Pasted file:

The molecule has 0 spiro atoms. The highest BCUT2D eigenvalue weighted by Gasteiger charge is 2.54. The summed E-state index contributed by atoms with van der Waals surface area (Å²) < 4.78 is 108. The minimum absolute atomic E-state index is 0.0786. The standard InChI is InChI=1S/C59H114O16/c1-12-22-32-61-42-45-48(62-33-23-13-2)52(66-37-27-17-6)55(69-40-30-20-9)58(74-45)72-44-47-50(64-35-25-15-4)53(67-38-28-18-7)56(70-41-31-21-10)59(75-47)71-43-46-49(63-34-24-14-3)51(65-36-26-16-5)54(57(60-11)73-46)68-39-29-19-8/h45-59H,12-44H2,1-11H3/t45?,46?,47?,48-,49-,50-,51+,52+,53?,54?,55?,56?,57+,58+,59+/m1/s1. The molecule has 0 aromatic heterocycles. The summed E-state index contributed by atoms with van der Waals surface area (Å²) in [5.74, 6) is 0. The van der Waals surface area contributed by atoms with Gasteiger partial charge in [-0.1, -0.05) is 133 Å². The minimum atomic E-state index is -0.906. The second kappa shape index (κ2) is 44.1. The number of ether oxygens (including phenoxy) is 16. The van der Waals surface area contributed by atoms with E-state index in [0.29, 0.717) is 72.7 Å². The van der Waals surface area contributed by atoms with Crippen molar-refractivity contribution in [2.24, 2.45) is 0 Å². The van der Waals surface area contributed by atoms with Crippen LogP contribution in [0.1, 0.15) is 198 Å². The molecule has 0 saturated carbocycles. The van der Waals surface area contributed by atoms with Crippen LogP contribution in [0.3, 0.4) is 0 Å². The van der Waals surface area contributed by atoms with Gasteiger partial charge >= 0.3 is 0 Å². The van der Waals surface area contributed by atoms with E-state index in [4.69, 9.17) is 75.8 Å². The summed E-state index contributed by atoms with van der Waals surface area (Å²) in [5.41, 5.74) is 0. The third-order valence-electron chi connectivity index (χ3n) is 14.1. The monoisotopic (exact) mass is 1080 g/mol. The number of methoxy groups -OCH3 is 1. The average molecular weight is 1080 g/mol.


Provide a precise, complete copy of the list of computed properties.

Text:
The molecule has 0 spiro atoms. The highest BCUT2D eigenvalue weighted by Gasteiger charge is 2.54. The summed E-state index contributed by atoms with van der Waals surface area (Å²) < 4.78 is 108. The minimum absolute atomic E-state index is 0.0786. The standard InChI is InChI=1S/C59H114O16/c1-12-22-32-61-42-45-48(62-33-23-13-2)52(66-37-27-17-6)55(69-40-30-20-9)58(74-45)72-44-47-50(64-35-25-15-4)53(67-38-28-18-7)56(70-41-31-21-10)59(75-47)71-43-46-49(63-34-24-14-3)51(65-36-26-16-5)54(57(60-11)73-46)68-39-29-19-8/h45-59H,12-44H2,1-11H3/t45?,46?,47?,48-,49-,50-,51+,52+,53?,54?,55?,56?,57+,58+,59+/m1/s1. The molecule has 0 aromatic heterocycles. The summed E-state index contributed by atoms with van der Waals surface area (Å²) in [5.74, 6) is 0. The van der Waals surface area contributed by atoms with Gasteiger partial charge in [-0.1, -0.05) is 133 Å². The minimum atomic E-state index is -0.906. The second kappa shape index (κ2) is 44.1. The number of ether oxygens (including phenoxy) is 16. The van der Waals surface area contributed by atoms with E-state index in [0.29, 0.717) is 72.7 Å². The van der Waals surface area contributed by atoms with Crippen molar-refractivity contribution in [2.24, 2.45) is 0 Å². The van der Waals surface area contributed by atoms with Crippen LogP contribution in [0.1, 0.15) is 198 Å². The molecule has 0 saturated carbocycles. The van der Waals surface area contributed by atoms with Crippen LogP contribution in [0.3, 0.4) is 0 Å². The van der Waals surface area contributed by atoms with Gasteiger partial charge >= 0.3 is 0 Å². The van der Waals surface area contributed by atoms with E-state index in [4.69, 9.17) is 75.8 Å². The summed E-state index contributed by atoms with van der Waals surface area (Å²) in [5.41, 5.74) is 0. The third-order valence-electron chi connectivity index (χ3n) is 14.1. The monoisotopic (exact) mass is 1080 g/mol. The number of methoxy groups -OCH3 is 1. The average molecular weight is 1080 g/mol.